The Shakespeare Conference: SHK 10.2080 Thursday, 29 November 1999.
From: Clifford Stetner <
Date: Wednesday, 24 Nov 1999 10:37:21 -0500
Subject: 10.1982 Re: Gertrude
Comment: Re: SHK 10.1982 Re: Gertrude
I always assumed that Gertrude was relating these details second hand.
While she would surely have rushed to Ophelia's aid had she witnessed
the events herself, one of her maids or a local peasant might not be so
presumptuous. I envision one peasant watching the gruesome events
unfold, while another runs to the castle for help. By the time the
palace guards arrive, or Gertrude herself, Ophelia has already been
dragged under, and so only the peasant remains, perhaps brought before
the queen to give witness. This would be in the manner of the Clown in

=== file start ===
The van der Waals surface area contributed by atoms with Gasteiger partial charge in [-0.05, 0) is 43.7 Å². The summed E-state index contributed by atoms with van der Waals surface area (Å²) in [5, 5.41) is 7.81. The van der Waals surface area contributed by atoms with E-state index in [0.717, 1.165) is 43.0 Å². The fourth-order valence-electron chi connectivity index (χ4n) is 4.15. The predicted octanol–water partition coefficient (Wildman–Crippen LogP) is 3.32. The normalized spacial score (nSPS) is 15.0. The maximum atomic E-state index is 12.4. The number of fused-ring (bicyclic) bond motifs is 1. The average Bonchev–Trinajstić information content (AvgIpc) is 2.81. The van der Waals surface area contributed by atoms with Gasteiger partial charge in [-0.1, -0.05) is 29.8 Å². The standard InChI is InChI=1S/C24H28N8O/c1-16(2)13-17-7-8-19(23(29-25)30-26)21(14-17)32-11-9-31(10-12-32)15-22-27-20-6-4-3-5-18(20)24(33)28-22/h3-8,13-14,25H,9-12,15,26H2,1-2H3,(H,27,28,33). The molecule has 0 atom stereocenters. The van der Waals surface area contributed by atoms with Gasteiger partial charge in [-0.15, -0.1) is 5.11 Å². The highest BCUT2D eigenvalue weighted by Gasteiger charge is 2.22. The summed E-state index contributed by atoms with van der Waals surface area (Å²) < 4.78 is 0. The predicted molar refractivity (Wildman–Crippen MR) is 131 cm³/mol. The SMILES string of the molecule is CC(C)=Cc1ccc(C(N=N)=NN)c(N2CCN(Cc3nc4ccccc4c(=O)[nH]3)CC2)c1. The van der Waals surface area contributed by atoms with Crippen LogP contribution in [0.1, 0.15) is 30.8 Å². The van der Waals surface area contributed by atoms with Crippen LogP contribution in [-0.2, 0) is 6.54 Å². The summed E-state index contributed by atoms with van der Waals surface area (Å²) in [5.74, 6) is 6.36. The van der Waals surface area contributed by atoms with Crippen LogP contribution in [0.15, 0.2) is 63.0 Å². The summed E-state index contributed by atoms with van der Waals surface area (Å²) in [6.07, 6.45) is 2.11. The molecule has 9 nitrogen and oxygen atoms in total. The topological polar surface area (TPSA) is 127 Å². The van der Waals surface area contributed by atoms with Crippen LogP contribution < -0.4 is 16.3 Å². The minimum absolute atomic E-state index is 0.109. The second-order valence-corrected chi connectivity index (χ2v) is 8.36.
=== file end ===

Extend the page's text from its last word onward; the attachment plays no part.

Winter's Tale who describes to his father the simultaneous deaths of
Antigonus by the bear and the crew of his ship by a storm, both of which
he had to be positioned to witness, but with neither of which he could
It is interesting that the one scene in Hamlet whose representation has
attracted the most visual artists is the invisible death of Ophelia.
Gertrude's verbal painting thereby puts Shakespeare into the rivalry
between poet and painter that was so much a part of Renaissance
And if Gertrude's word pictures are a demonstration of the superiority
of the poet over the painter, then the paradox of witnessing the
unwitnessed not only does not violate a reasonable suspension of
disbelief, it is a testament to the poet's transcendental power.